It took only four more days before a rebuttal to the rebuttal was up on bioRxiv, too.
This is of course the way things should be done.
So you'll never hear of this again.
When information is plentiful, peers take over.
- Kevin Kelly (1952-)
"Peers" take over in all situations.
If you work by yourself in your attic for ten years, as Andrew Wiles did, you do not get your own talk show on NBC.
You become, instead, a 3-second answer to a Jeopardy question.
Rest assured that the very last group on the face of the Earth that want to "abandon" the statistical measure of 'significance' is Statisticians.
Here is the corrected headline:
The 1% Want To Continue To Corrupt Science, One Drip Of Poison At A Time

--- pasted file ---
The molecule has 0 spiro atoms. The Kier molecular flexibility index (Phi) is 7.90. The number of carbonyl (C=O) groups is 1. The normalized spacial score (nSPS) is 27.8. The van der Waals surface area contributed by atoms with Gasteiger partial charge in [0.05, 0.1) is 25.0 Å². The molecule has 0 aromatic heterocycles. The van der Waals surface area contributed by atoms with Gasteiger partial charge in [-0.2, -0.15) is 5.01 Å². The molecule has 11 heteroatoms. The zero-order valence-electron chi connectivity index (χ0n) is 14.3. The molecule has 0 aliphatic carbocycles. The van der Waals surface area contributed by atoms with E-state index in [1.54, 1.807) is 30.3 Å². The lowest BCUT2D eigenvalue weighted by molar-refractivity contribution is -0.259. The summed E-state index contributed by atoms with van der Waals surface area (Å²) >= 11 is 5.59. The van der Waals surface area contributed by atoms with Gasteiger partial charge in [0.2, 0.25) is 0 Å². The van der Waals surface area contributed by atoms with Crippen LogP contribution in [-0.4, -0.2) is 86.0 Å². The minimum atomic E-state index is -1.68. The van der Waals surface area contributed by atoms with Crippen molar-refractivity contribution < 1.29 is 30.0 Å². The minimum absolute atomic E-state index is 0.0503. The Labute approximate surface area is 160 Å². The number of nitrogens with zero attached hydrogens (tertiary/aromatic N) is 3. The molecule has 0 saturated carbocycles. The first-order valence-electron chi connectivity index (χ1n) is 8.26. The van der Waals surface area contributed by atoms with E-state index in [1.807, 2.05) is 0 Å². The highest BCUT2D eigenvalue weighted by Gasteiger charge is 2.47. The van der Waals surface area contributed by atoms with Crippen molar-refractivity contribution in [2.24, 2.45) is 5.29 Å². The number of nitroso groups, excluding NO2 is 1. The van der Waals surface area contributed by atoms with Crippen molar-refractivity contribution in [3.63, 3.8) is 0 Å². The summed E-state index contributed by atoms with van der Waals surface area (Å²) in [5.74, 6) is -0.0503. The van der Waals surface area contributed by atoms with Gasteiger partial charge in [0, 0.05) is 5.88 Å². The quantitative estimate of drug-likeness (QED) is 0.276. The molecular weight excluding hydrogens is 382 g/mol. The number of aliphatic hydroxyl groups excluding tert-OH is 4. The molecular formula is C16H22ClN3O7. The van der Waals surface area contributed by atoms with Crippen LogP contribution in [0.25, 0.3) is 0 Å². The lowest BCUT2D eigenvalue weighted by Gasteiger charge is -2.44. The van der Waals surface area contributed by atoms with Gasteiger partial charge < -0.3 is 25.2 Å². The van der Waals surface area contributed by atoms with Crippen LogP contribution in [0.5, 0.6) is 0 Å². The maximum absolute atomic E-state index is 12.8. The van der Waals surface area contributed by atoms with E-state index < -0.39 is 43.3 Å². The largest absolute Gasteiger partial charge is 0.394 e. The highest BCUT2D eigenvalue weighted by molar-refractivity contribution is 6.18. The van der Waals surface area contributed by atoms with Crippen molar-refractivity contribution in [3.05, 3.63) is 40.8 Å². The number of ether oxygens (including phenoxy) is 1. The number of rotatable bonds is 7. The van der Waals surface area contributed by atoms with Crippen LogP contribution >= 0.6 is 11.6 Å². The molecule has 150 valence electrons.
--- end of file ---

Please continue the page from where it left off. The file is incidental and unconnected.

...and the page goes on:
The ultimate reveal on Peer Review.
The Speed Of Light Black Holes Einstein's Equation The Ether Gravity
222 Answers The Atom Quantum World Neutrino Black Holes Revisited
The Comedy Of Science et=mc3 Comparing Physics Theories
Diffuse Interstellar Bands Einstein's Ether Talk No Strong Force
The Electron Relativity Unification Assumptions Modeling The Greatest Story
Big Bang Dark Matter/Dark Energy Dogma Forget The Fields Math Sucks Particle Physics Peer Review Standard Model Star Gazing String Theory tEmP Theories/Theorists The Control System Trolls